How You Organize Your Fridge Can Keep Your Food Fresher
Certain parts of your refrigerator are colder than others while other spaces (like the shelves on the door) fluctuate in temperature. It’s important to store highly perishable foods that require cold storage in the coldest, most temperature-stable areas of your fridge to avoid spoilage and food-borne disease.
Best organize your fridge for food safety. Raw meat, fish, poultry, and even leftovers – the foods that necessitate cold, stable temperatures – should be kept on the bottom shelf. This also ensures that any drippings will not contaminate other foods on their way down.
The crisper drawers, meanwhile, are intended for fruits and vegetables – but not all fruits and vegetables. Those meant for the crisper include leafy greens, melons, celery, broccoli, and apples, while others can be safely stored on the top shelf. (Apples should actually be stored away from other uncovered produce, as the ethylene gases they produce can cause other foods to spoil faster.)
As for the middle shelf, that works best for cheeses and cooked meats, while the door should be used to store condiments, including butter. You’ll also want to make sure your fridge is kept cold enough — below 40 degrees Fahrenheit, or 4 degrees Celsius.
Store these in a paper bag in a cool, dark place (like a garage or basement) as long as the temperature is above freezing. This will keep onions fresh for more than two weeks. Storing onions in old pantyhose is another option and may help keep them fresh for up to eight months (tie a knot in between each one to keep them separate).
Hard cheeses like Parmesan can last for months if stored properly. Remove the wrapper from the store, wrap the cheese in parchment paper, and follow with a layer of foil. This will help keep in moistness. And if you notice a spot of mold on hard cheeses, don’t throw it away!
Simply cut off at least 1 inch around and below the mold spot (keep the knife out of the mold itself so it will not cross-contaminate other parts of the cheese). After trimming off the mold, re-cover the cheese in fresh wrap.
Berries are highly perishable, so eat them quickly for best results. If you need to extend their shelf life by a day or two, rinse them in a mix of one part vinegar to three parts water.
Herbs stay fresh by trimming the stems then placing them in a glass of water, similar to a bunch of cut flowers. A paper towel or baggie placed loosely over the top, and then stored in the fridge, will help keep them even fresher.
Store apples in your refrigerator in the bottom drawer, which has high humidity.
Tomatoes should be left on the counter and eaten within a couple of days. Storing them in your fridge is not an option, as they’ll lose valuable flavor. But if you’ve accidentally stored tomatoes in the fridge, don’t toss them.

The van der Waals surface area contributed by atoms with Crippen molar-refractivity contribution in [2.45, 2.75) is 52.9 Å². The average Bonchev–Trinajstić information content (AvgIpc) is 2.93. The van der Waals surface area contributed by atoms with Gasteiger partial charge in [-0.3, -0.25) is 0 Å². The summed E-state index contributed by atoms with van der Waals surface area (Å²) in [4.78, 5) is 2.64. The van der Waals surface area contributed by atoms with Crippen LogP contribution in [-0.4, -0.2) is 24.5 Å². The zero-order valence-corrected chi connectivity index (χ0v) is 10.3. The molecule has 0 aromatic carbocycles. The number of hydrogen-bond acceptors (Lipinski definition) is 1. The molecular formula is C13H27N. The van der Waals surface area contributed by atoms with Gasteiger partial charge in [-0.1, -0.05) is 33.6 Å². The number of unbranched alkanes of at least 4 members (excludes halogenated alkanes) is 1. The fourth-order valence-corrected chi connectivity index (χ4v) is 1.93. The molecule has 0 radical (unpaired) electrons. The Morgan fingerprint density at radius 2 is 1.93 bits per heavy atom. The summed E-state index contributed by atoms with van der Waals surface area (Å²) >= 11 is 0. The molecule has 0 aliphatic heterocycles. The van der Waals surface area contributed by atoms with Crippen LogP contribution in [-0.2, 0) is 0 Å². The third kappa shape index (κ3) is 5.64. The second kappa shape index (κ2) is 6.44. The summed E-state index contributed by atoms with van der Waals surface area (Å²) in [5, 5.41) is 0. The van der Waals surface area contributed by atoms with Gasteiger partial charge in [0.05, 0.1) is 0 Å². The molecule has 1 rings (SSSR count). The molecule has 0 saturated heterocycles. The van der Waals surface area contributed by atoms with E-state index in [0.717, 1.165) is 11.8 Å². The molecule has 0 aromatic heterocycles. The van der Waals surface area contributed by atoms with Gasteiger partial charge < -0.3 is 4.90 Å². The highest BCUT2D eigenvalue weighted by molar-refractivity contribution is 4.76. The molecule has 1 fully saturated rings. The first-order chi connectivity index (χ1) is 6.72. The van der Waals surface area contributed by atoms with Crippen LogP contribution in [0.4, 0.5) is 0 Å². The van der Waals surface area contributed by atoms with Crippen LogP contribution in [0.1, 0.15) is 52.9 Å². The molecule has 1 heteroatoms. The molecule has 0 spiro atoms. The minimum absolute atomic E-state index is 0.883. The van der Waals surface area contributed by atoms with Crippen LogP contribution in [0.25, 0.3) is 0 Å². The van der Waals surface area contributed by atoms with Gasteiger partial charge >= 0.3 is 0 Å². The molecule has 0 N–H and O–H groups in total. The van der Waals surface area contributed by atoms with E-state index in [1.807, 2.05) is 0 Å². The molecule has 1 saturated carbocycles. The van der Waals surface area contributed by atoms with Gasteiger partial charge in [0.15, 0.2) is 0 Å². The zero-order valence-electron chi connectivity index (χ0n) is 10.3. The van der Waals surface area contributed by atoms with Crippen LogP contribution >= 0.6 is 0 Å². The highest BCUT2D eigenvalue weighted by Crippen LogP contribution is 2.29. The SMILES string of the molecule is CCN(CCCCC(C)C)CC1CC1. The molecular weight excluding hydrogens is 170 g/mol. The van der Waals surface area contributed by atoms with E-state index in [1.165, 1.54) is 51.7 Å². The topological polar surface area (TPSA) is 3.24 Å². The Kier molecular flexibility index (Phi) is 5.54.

Letting them sit at room temp for 24 hours before eating can help to bring back at least some of their flavor. Another option? Use up refrigerated tomatoes in a sauce recipe, where the added flavors from onions, garlic, and basil are likely to cover up the tasteless tomato.
Store potatoes in a cool dark place, and if they grow little sprouts, they’re not spoiled – simply brush them off (the potatoes may even taste sweeter as a result). When storing potatoes, keep them away from onions (this will make them spoil faster). Storing them with apples will help keep the potatoes from sprouting.
Heat triggers spoilage in greens, so douse them in cold water when you get home. Then, dry them in a spinner (moisture will also spur rot) and store the dried greens in an airtight bag.
Punch about 10 pin-sized holes in each side and store in the fridge. This may help your greens last four times longer than usual. Store salad greens in a bowl covered with plastic wrap, and add a paper towel to help absorb moisture.
Eggs can keep for up to five weeks in your fridge. Store them in the back of your fridge where it’s cooler (not on the refrigerator door), and leave them right in the container they came in.
Choose grapes that have bright green flexible stems. Those with brown or dry stems will spoil quickly and not taste as good.
Heat exposure can cause dairy products to spoil faster, even if the exposure is brief. Consider bringing a cooler or insulated bag with you to the grocery store or farmer’s market so you can keep dairy items cold.
Store meat in the bottom drawer of your refrigerator, double-wrapped if it’s near produce (to prevent leakage).